When I first started researching recycling, I was so encouraged by what I was learning about aluminum and metal cans. Infinitely recyclable! Those were the words I was reading. YAY! At last, something we could feel good about recycling!
The truth is not quite so simple. While Aluminum and Steel can be recycled over and over without losing their integrity, there are some caveats.
Aluminum cans are generally recycled into cans. According to some of the research I did, the aviation and automotive industries prefer to use “new” aluminum in their manufacturing process. I don’t know that this is a problem, just an interesting thing to consider. Aluminum foil can be recycled too…the only issue is cleaning it first. I have seen it recommended to ball the aluminum up into at least 2 inch round balls for ease of handling at the recycling facility. I just found out that you can buy aluminum foil that is 100% recycled – there’s a win!
Metal cans are also a little problematic. I used to call these cans tin cans. In reality most food cans are made of steel and have a tin lining. The good news is that, like aluminum, these metals can be recycled indefinitely. YAY! All we have to do is wash them, put the lid inside the can and crimp it closed, and BAM! – recyclable!!! We don’t even have to take off the label.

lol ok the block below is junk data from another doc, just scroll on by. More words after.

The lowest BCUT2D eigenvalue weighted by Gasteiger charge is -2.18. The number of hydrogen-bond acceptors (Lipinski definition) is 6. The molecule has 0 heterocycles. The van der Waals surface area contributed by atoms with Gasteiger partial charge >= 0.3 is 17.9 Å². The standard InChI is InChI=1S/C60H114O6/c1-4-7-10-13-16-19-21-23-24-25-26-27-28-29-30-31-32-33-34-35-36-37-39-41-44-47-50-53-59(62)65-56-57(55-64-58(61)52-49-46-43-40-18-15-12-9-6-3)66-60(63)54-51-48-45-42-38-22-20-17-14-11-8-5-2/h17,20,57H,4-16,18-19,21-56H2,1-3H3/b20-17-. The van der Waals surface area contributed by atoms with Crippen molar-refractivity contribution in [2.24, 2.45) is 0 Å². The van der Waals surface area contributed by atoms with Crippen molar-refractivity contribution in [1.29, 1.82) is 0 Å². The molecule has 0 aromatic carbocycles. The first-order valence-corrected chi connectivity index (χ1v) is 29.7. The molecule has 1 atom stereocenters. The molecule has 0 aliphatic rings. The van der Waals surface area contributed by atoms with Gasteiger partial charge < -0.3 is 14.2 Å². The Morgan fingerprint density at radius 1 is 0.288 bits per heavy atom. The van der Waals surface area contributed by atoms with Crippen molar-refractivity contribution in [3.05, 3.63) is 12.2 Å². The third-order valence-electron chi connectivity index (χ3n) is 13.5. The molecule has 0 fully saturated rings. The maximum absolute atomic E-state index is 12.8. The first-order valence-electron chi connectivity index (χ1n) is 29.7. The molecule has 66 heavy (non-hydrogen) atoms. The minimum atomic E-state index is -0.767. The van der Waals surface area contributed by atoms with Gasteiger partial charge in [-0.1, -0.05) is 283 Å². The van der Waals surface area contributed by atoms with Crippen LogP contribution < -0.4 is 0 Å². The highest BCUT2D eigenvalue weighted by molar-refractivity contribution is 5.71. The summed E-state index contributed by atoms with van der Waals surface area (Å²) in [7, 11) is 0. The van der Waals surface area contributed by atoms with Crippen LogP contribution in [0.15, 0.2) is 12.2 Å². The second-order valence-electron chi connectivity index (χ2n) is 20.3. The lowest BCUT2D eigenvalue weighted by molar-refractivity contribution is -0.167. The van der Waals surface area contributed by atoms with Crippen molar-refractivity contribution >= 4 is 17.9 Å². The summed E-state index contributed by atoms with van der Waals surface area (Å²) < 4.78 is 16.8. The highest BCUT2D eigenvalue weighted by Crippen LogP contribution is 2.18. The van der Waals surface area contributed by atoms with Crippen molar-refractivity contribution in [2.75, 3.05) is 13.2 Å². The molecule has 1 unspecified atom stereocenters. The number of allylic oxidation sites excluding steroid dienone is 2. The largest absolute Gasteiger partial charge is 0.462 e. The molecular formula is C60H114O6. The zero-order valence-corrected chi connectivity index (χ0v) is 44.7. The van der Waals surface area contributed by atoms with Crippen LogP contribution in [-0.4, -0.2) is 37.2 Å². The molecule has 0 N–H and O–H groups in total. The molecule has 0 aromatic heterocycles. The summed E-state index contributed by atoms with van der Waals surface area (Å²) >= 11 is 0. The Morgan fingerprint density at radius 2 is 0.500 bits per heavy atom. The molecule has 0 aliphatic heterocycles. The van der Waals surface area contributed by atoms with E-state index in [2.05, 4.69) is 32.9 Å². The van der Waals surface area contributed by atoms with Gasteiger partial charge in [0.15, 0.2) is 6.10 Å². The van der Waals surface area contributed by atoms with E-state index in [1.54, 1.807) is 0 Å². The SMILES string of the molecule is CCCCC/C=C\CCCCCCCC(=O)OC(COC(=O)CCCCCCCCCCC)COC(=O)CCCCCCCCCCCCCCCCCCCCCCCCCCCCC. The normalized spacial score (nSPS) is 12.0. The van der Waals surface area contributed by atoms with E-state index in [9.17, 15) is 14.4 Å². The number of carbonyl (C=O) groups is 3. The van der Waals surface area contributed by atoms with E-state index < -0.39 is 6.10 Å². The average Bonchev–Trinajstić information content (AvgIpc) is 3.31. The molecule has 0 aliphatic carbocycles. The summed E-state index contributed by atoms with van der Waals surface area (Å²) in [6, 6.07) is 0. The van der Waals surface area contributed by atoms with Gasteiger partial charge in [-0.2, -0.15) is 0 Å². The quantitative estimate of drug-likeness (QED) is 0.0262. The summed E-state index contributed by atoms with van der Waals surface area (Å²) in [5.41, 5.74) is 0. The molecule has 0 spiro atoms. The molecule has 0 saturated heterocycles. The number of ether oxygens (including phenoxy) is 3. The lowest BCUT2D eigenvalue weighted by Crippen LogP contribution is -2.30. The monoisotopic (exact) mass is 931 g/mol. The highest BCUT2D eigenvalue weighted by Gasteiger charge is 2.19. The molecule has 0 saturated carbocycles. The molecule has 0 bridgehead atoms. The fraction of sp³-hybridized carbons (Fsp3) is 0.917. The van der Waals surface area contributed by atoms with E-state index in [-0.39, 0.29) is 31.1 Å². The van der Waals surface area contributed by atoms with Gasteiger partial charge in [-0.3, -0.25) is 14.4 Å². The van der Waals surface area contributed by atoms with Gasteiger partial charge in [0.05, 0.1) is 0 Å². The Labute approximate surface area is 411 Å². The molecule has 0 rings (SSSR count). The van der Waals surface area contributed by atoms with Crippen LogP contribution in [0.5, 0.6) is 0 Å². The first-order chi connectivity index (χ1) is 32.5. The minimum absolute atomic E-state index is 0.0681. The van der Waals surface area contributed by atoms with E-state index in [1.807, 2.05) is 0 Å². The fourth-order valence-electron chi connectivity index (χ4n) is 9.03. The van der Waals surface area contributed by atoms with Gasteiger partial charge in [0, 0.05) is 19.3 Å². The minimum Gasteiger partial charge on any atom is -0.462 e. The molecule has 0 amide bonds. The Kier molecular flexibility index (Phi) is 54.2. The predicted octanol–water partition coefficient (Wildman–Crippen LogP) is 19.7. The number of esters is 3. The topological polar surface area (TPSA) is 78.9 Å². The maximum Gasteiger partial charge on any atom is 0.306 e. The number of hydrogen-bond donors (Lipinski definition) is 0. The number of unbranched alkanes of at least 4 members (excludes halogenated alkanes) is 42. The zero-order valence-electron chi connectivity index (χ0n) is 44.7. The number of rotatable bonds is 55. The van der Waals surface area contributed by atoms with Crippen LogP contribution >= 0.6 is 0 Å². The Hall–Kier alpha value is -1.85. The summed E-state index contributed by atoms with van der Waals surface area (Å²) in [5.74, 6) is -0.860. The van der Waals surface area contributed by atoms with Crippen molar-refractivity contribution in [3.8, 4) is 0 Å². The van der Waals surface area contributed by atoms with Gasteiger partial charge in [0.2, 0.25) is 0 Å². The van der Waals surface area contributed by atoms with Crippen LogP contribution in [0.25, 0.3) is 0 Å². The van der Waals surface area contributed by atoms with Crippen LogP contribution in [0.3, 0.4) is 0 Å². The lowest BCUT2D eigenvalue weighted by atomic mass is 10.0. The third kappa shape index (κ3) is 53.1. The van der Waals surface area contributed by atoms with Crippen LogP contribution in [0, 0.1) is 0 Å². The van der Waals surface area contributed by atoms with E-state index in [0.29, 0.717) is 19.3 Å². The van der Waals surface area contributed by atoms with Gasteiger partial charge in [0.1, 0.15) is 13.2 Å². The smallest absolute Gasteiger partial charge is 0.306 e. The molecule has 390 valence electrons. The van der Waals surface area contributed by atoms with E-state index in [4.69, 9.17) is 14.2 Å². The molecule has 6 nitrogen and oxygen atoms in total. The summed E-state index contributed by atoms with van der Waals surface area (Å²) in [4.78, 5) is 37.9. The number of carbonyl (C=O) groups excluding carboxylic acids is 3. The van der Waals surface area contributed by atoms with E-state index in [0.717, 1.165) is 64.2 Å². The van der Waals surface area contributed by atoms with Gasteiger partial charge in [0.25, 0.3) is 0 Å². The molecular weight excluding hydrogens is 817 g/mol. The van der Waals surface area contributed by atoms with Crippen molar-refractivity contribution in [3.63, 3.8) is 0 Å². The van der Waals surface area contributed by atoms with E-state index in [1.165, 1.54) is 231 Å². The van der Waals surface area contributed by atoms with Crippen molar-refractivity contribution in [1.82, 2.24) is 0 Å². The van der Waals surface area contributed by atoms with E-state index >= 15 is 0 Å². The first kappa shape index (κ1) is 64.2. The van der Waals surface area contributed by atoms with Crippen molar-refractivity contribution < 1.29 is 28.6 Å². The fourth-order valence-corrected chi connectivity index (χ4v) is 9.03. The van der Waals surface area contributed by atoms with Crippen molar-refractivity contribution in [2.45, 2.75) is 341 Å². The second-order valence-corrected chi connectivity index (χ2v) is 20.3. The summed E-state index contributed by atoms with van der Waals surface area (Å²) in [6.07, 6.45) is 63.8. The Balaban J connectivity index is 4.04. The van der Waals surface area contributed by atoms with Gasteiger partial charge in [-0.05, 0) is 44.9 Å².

But here’s a little problem. Some cans, instead of being lined with tin, are lined with a substance called BPA (Bisphenol A). This is especially true for soup cans. So why do we care about this? There are two reasons: (1) BPA can contaminate the recycle stream, and (2) BPA is felt to have adverse health effects. I’ll write more about this in another blog.
Aluminum is lightweight, making it less expensive to transport than other recyclables. But the cans still have to go somewhere to be processed and re-made into cans. From what I could see, most aluminum can re-processing facilities are clustered in Southeastern USA. I have e-mailed/called two municipal recycling centers and the private company that handles my trash to find out where the aluminum they collect goes – radio silence. I asked the same question about steel cans – silence. I sincerely hope the aluminum we use is being actively turned back into usable metal here in our own country, and not outsourced to Africa or Southeast Asia.
At then end of the day, aluminum beverage containers can be recycled, are recycled and should be recycled aggressively. But, as I always say, better yet is to really consider if that beverage or food you are eating/drinking is worth the environmental cost of the packaging.
So the take home is this: